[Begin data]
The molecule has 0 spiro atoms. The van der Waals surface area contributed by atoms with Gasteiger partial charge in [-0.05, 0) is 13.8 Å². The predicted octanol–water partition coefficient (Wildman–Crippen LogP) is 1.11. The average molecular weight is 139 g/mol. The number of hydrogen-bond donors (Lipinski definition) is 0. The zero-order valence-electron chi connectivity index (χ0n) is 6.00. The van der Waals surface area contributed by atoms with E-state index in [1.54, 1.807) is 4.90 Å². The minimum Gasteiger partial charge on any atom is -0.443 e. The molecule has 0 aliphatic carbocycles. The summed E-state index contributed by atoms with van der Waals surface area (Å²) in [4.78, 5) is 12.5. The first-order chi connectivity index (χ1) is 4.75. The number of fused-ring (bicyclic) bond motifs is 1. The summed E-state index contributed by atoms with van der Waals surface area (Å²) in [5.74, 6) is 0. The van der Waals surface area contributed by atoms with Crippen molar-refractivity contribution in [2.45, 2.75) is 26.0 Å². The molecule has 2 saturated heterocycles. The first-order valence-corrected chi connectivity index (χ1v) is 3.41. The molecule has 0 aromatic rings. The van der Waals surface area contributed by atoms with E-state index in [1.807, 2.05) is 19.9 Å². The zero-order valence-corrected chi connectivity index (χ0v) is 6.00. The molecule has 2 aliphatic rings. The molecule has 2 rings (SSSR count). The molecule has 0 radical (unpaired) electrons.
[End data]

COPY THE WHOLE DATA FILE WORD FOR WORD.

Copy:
The molecule has 0 spiro atoms. The van der Waals surface area contributed by atoms with Gasteiger partial charge in [-0.05, 0) is 13.8 Å². The predicted octanol–water partition coefficient (Wildman–Crippen LogP) is 1.11. The average molecular weight is 139 g/mol. The number of hydrogen-bond donors (Lipinski definition) is 0. The zero-order valence-electron chi connectivity index (χ0n) is 6.00. The van der Waals surface area contributed by atoms with E-state index in [1.54, 1.807) is 4.90 Å². The minimum Gasteiger partial charge on any atom is -0.443 e. The molecule has 0 aliphatic carbocycles. The summed E-state index contributed by atoms with van der Waals surface area (Å²) in [4.78, 5) is 12.5. The first-order chi connectivity index (χ1) is 4.75. The number of fused-ring (bicyclic) bond motifs is 1. The summed E-state index contributed by atoms with van der Waals surface area (Å²) in [5.74, 6) is 0. The van der Waals surface area contributed by atoms with Crippen molar-refractivity contribution in [2.45, 2.75) is 26.0 Å². The molecule has 2 saturated heterocycles. The first-order valence-corrected chi connectivity index (χ1v) is 3.41. The molecule has 0 aromatic rings. The van der Waals surface area contributed by atoms with E-state index in [1.807, 2.05) is 19.9 Å². The zero-order valence-corrected chi connectivity index (χ0v) is 6.00. The molecule has 2 aliphatic rings. The molecule has 2 rings (SSSR count). The molecule has 0 radical (unpaired) electrons.